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Every once in awhile, certain terms that are found almost exclusively in the domain of the medical world manage to enter the general lexicon. For instance, thanks to the many reports documenting the spread of hospital-acquired infections over the last decade, ordinary people are now familiar with such seemingly complex terms as methicillin-resistant Staphylococcus aureus (MRSA), Clostridium difficile (C. diff) and carbapenem-resistant Enterobacteriaceae (CRE).
While the majority of reports discussing these HAIs paint a decidedly negative picture, a recently released report from the Centers for Disease Control and Prevention reveals that real change may finally be underway in U.S. hospitals.
The report, published in The New England Journal of Medicine, found that in 2011, the most recent year for which complete data is available, there were close to 722,000 HAIs. Breaking these numbers down, this translates into one out of every 25 patients’ contracting such an infection.
Curiously, the CDC officials indicated that their figures differ slightly from previous estimates, which relied on a less precise measurement. For instance, the past estimates projected close to 1.7 million infections in 2011 and an infection rate of one out of every 20 patients.
The CDC researchers claim that their new system of measurement, which was put in place a few years ago, paves the way for a more precise measurement of HAIs. Here, CDC officials are drawing from a larger pool of sample infections by randomly selecting over 10,000 patients at 183 hospitals.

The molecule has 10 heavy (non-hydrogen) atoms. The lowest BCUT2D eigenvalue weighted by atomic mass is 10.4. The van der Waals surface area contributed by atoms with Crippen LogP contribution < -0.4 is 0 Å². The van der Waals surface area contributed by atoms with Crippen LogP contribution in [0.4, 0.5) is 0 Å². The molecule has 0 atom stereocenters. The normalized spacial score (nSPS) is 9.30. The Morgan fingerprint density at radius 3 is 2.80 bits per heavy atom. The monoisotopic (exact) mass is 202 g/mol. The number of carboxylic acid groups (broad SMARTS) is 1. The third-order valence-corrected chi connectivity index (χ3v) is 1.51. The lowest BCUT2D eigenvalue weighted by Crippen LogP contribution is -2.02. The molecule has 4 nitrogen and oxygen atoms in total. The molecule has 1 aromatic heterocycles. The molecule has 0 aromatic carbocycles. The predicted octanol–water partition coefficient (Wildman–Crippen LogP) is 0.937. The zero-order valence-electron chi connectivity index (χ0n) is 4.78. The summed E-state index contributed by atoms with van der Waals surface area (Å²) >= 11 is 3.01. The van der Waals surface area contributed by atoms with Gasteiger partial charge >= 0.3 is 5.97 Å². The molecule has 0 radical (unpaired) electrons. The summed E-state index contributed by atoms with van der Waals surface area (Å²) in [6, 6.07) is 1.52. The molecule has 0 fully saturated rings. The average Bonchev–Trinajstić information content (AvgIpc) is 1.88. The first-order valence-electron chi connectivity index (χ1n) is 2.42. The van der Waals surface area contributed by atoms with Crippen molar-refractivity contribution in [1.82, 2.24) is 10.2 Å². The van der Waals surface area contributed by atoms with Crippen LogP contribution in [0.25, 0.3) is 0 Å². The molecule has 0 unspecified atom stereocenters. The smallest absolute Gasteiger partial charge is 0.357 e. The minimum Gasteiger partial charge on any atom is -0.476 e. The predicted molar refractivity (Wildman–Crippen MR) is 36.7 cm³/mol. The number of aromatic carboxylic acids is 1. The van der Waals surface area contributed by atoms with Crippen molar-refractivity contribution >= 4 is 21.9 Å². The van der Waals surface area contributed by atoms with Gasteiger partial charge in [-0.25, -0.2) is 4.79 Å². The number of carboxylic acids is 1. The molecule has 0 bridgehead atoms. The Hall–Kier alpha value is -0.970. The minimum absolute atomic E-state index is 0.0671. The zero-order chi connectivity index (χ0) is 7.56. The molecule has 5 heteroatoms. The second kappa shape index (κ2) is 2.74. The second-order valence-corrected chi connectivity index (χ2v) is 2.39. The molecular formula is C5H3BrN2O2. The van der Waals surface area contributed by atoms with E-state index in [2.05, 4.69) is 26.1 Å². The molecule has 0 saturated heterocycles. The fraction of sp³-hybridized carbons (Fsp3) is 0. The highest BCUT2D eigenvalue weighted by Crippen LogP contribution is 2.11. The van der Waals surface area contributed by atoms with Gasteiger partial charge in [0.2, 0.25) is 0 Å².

Despite the differences in the set of figures, however, CDC officials point out that they both reveal an altogether encouraging “trend toward improvement,” as the number of HAIs is on the decline.
However, officials point out that while the decline in HAIs can likely be attributed to hospitals taking more proactive sanitation and sterilization measures, it may also have to do with the fact that over 60 percent of surgical procedures are now performed in outpatient facilities instead of hospitals and that more patient care is now being shifted to nursing homes.
In light of this reality, CDC officials indicated that their data collection practices must be enlarged to include both outpatient facilities and nursing homes. It should be interesting to see what these expanded efforts reveal — in particular, whether the HAI crisis has truly abated or if it’s still a very real threat to patients, only in a different venue.
Source: The New York Times, “Infections at Hospitals Are Falling, C.D.C. Says,” Sabrina Tavernise, March 26, 2014